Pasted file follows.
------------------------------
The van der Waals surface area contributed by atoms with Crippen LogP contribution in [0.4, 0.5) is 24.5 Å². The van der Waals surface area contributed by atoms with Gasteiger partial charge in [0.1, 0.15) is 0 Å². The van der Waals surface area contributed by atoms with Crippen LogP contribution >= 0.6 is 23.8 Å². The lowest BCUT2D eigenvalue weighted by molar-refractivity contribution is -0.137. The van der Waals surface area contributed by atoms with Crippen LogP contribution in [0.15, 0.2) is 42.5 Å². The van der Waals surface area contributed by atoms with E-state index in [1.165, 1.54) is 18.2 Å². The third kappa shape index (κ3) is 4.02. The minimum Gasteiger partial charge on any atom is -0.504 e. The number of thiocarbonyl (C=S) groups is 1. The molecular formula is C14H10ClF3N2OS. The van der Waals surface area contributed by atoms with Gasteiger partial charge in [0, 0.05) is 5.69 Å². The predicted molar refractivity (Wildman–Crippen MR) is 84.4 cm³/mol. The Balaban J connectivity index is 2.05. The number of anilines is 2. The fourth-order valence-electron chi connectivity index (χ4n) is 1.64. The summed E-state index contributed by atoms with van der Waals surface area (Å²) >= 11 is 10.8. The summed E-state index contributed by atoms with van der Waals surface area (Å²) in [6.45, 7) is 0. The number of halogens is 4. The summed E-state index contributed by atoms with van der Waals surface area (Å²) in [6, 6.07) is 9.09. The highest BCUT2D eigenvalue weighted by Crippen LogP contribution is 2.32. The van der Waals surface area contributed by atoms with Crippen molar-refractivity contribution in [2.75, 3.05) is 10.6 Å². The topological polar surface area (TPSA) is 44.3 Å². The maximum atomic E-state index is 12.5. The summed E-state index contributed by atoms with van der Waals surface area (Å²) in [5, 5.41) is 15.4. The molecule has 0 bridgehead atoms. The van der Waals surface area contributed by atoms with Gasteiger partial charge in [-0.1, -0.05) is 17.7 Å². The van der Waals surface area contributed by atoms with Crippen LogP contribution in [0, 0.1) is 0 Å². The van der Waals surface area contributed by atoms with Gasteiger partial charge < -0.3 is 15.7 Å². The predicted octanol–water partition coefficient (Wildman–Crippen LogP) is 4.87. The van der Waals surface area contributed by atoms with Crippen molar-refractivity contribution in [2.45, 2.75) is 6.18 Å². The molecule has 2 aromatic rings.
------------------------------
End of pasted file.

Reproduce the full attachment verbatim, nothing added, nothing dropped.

The van der Waals surface area contributed by atoms with Crippen LogP contribution in [0.4, 0.5) is 24.5 Å². The van der Waals surface area contributed by atoms with Gasteiger partial charge in [0.1, 0.15) is 0 Å². The van der Waals surface area contributed by atoms with Crippen LogP contribution >= 0.6 is 23.8 Å². The lowest BCUT2D eigenvalue weighted by molar-refractivity contribution is -0.137. The van der Waals surface area contributed by atoms with Crippen LogP contribution in [0.15, 0.2) is 42.5 Å². The van der Waals surface area contributed by atoms with E-state index in [1.165, 1.54) is 18.2 Å². The third kappa shape index (κ3) is 4.02. The minimum Gasteiger partial charge on any atom is -0.504 e. The number of thiocarbonyl (C=S) groups is 1. The molecular formula is C14H10ClF3N2OS. The van der Waals surface area contributed by atoms with Gasteiger partial charge in [0, 0.05) is 5.69 Å². The predicted molar refractivity (Wildman–Crippen MR) is 84.4 cm³/mol. The Balaban J connectivity index is 2.05. The number of anilines is 2. The fourth-order valence-electron chi connectivity index (χ4n) is 1.64. The summed E-state index contributed by atoms with van der Waals surface area (Å²) >= 11 is 10.8. The summed E-state index contributed by atoms with van der Waals surface area (Å²) in [6.45, 7) is 0. The number of halogens is 4. The summed E-state index contributed by atoms with van der Waals surface area (Å²) in [6, 6.07) is 9.09. The highest BCUT2D eigenvalue weighted by Crippen LogP contribution is 2.32. The van der Waals surface area contributed by atoms with Crippen molar-refractivity contribution in [2.75, 3.05) is 10.6 Å². The topological polar surface area (TPSA) is 44.3 Å². The maximum atomic E-state index is 12.5. The summed E-state index contributed by atoms with van der Waals surface area (Å²) in [5, 5.41) is 15.4. The molecule has 0 bridgehead atoms. The van der Waals surface area contributed by atoms with Gasteiger partial charge in [-0.1, -0.05) is 17.7 Å². The van der Waals surface area contributed by atoms with Crippen LogP contribution in [0, 0.1) is 0 Å². The van der Waals surface area contributed by atoms with Gasteiger partial charge < -0.3 is 15.7 Å². The predicted octanol–water partition coefficient (Wildman–Crippen LogP) is 4.87. The van der Waals surface area contributed by atoms with Crippen molar-refractivity contribution in [2.45, 2.75) is 6.18 Å². The molecule has 2 aromatic rings.